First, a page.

It’s always the way of digital things: as soon as a technology becomes successful, scammers and criminals line up to exploit it. Current hot development areas for the con artists? Fake free Mac anti-virus solutions and scams aimed at the growing audience on Pinterest.
On a quick visit to Sydney, Bitdefender’s Andrei Taflan told Lifehacker that the recent widespread infection by Flashback on Macs had altered the Mac security playing field. While that might have made many Mac owners aware for the first time that their systems are not invulnerable, it has also created a potential audience of people who don’t want to pay for security software and thus might be persuaded to install “fake” security software, “Keep an eye on Mac malware. We will see a lot of malware disguised as free anti-virus for Mac,” Taflan said.
BitDefender has also seen a rapid growth in scams aimed at Pinterest users. “Interest is Pinterest is very, very high; it’s much more friendly in terms of sharing your shopping, for instance. We’ve seen so many threats for Pinterest advertised on Facebook and Twitter,” Taflan said. The next step is an industry in creating and promoting scams across all the social networks.”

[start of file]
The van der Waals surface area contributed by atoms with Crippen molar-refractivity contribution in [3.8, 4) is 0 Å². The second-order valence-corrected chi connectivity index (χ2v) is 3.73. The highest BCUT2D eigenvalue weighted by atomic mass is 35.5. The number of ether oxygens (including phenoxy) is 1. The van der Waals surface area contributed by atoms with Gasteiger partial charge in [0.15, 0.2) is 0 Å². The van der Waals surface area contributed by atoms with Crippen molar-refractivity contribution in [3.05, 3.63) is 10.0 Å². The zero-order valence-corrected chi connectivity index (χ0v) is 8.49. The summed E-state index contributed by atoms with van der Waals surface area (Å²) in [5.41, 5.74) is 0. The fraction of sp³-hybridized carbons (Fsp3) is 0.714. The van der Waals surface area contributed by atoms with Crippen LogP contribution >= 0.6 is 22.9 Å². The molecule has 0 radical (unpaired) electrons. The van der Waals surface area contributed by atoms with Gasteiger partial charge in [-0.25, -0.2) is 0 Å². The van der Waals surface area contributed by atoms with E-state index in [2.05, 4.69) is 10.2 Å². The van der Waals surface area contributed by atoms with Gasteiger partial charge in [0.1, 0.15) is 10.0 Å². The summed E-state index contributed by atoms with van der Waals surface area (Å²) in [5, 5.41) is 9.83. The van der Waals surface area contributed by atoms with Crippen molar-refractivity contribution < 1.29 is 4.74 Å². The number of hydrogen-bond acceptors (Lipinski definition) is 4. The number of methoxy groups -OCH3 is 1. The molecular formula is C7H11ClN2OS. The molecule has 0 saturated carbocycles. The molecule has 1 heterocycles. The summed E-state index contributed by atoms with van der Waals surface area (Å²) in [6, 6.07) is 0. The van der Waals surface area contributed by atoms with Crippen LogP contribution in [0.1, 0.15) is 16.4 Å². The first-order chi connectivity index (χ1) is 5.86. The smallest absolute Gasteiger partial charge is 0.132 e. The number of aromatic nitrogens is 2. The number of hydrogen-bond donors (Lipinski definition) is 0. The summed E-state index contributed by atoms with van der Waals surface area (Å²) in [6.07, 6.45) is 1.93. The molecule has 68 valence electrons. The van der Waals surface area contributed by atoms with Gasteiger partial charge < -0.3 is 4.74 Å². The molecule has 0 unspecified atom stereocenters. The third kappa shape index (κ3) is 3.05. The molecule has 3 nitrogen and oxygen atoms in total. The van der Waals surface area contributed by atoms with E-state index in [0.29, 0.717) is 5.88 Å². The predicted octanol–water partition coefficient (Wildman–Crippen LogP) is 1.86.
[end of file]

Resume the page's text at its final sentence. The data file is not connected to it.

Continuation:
BitDefender’s 2013 update to its security software is scheduled for release in late June. According to Taflan, Australia is currently BitDefender’s second-largest market. One of its main marketing activities has been offering free anti-virus subscriptions to customers of Westpac and its subsidiary banks. Taflan said Westpac was now in talks to extend that offer to include Android malware protection, reflecting the growing number of customers accessing banking via their web sites.
The 2013 BitDefender software release will include SafePay, a custom-developed browser designed to block keyloggers and other attempts to steal banking information. SafePay blocks screen capture systems, a tactic exploited by some malware to avoid on-screen keyboards and other security measures.